Early Bilingual Development: Expanding Our Understanding of Family Language Policy in Heritage Language Maintenance
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The increased attention given to immigrants’ English proficiency and their academic achievement in schools has blinded society to the issues associated with heritage language (HL) loss that children of immigrants face. Using qualitative methods, this study investigated how family language policy (FLP) was developed and enacted in the context of 14 Chinese and Korean American families with attention to the interactive effect between multiple layers of environment of the family on the child’s HL development. The main questions of this study are what language ideology or beliefs parents hold up; how their language ideology or beliefs are manifested in their language planning and practice regarding HL maintenance for their children; what contextual factors account for HL maintenance and loss. In line with past studies, the present study supports the notion that the parent is one of the most significant factors in early bilingual development and HL development in young children. Parental involvement was broad from home language and literacy practice, the form and type of HL education after school, to the engagement of a community of practice. Findings also highlight that FLP was mediated by (1) parents’ language ideologies or beliefs concerning bilingual development and HL maintenance, (2) parents’ perceived competence in the HL and their expectation about HL literacy of their children, (3) Parents’ familial and economic resources. Further, the parents in the study revealed the multiple layers of parental language belief: language as connection, language as culture, language as capital. That is, they believed that learning the HL would enable their children to stay connected with family members; maintain ancestral links; foster positive attitudes towards their culture; promote career competitiveness for children. One of the key findings was that parental factors did not act independently in the process of children’s HL development. In contrast with past studies, this study found various important agents (i.e., parents, family members, HL teachers, ethnic peers) who engaged in and mediated children’s HL development. In particular, I emphasize the agentive parents who create FLP. I found that the parents in the study formed FLP and continued to modify it, acting for or against American linguistic culture in concert with resources they had and circumstances they faced. FLP, therefore, was mediated by a combination of parents’ life stories, their own circumstances, and their interpretation of American linguistic culture. In this sense, FLP is fluid and dynamic, not static. That is, it changes over time. The study indicates that parental perception of the economic and social value of their heritage language and literacy determines the degree of parental commitment to maintain the HL for their children. More importantly, the study found that young children were not a passive by-stander, but acted as agens. Their attitudes toward HL learning mediated parental decisions making regarding family language practice. Children’s attitudes were greatly influenced by their learning experiences in HL schools. Based on findings from the study, I argue that the meso levels of FLP matters in early bilingual development. Findings underscore the fluidity and complexity of FLP which is mediated by multiple dimensions of surroundings environments of the family. Such findings have implication for school teachers, HL teachers, and policy makers who directly influence the lives of children in immigrant families.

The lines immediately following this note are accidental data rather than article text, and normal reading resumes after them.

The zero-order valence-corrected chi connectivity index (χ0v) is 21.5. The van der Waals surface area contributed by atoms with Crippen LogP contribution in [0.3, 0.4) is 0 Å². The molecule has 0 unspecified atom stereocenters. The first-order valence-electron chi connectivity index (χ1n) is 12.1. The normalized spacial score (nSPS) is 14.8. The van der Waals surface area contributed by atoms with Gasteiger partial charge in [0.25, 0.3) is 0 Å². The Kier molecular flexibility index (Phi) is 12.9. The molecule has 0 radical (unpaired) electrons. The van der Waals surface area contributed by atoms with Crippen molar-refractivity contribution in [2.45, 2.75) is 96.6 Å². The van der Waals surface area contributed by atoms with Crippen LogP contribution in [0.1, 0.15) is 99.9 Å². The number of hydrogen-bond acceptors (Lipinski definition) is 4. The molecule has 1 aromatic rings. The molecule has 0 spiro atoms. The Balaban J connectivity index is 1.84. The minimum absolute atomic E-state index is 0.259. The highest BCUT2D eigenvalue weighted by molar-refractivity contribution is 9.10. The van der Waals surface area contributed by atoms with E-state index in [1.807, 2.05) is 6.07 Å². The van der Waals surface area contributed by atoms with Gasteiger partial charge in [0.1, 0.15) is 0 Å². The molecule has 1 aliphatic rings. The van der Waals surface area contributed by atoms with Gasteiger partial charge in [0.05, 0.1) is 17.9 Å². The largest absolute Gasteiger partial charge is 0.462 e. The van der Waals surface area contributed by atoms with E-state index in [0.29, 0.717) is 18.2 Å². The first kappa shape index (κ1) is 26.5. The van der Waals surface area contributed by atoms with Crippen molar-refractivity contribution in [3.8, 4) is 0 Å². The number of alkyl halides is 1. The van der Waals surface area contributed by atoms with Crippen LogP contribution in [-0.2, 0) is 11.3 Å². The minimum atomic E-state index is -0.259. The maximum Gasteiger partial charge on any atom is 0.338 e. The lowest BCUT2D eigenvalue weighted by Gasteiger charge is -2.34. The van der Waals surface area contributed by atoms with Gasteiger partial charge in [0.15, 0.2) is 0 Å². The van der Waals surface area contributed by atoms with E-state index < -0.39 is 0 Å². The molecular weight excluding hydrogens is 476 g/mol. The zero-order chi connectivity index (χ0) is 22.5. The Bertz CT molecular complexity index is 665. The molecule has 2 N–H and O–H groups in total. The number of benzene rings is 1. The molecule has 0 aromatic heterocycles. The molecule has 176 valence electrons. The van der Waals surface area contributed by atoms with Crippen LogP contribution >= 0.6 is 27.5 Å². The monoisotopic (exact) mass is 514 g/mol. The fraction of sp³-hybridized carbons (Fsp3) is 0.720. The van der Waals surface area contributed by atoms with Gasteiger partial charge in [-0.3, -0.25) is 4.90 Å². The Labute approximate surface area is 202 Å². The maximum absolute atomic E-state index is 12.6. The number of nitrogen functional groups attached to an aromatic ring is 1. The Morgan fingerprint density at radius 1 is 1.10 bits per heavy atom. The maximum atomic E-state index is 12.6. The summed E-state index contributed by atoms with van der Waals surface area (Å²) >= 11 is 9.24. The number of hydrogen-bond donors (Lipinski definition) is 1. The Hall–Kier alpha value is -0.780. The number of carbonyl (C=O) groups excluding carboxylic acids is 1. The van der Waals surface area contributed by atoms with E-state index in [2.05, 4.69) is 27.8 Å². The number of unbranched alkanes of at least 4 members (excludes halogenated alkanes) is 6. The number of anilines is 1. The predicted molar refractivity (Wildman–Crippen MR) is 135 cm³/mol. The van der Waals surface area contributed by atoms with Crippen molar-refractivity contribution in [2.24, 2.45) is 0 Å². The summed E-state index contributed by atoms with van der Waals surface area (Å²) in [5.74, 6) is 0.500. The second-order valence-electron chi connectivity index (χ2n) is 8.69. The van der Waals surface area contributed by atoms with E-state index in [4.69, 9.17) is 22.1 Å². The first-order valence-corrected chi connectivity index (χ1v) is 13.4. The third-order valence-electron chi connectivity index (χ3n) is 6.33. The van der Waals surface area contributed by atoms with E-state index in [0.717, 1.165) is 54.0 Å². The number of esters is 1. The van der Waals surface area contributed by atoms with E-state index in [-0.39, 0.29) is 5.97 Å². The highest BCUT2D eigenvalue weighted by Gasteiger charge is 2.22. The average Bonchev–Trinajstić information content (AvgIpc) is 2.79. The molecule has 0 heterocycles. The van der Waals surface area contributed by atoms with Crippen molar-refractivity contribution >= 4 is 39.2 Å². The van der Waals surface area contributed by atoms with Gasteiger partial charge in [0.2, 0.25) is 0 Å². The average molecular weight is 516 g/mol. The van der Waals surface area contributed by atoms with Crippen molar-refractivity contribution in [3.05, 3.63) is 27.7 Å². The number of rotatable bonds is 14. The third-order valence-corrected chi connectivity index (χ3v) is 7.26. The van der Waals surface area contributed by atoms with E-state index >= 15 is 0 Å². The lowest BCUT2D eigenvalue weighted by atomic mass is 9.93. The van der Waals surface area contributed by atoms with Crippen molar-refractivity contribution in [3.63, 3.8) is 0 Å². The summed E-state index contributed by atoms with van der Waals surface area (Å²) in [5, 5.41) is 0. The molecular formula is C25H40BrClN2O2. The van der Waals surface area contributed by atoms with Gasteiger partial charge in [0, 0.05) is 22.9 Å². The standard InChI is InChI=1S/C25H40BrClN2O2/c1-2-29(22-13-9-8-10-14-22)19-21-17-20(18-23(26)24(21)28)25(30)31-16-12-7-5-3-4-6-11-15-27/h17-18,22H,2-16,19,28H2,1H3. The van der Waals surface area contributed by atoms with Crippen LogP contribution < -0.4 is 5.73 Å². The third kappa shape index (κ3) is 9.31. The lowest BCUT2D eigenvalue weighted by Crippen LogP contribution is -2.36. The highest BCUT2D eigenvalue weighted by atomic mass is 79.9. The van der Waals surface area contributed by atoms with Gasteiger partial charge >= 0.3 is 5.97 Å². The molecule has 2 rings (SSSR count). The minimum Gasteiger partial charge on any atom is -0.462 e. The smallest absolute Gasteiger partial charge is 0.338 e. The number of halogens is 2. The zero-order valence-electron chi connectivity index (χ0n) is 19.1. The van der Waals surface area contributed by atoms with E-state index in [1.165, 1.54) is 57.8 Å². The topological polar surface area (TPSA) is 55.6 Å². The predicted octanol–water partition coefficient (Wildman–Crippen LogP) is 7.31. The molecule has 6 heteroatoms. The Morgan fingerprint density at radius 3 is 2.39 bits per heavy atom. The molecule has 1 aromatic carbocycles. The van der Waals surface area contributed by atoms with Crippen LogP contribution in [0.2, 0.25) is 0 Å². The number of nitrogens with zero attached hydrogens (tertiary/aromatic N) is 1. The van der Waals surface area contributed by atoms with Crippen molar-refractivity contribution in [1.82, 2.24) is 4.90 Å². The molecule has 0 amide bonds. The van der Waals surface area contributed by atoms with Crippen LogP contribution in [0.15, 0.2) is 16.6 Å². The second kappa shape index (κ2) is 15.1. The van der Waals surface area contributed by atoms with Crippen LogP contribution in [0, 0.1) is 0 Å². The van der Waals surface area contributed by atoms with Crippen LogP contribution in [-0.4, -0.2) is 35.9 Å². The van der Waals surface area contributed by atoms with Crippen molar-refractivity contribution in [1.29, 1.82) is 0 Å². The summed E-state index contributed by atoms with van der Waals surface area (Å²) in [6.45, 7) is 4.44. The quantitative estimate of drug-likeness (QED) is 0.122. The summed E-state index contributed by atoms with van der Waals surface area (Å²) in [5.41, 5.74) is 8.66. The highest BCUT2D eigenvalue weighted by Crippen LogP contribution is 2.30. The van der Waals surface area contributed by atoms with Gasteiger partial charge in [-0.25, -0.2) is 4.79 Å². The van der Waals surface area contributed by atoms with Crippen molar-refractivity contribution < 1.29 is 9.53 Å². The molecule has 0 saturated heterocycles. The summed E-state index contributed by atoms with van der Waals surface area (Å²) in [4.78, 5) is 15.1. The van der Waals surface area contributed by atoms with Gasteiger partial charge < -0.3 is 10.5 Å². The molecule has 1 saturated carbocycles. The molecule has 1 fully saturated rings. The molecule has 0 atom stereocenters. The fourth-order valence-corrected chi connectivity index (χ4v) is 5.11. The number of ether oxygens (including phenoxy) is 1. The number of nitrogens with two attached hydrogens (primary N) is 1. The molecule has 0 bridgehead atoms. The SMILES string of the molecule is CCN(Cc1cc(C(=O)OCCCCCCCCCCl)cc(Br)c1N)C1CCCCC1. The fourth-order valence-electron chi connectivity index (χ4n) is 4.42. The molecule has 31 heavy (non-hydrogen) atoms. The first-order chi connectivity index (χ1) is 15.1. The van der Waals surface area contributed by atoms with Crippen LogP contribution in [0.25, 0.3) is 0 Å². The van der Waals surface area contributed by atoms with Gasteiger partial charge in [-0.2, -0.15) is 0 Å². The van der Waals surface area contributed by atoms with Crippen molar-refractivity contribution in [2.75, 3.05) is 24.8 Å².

- Education - Seattle 
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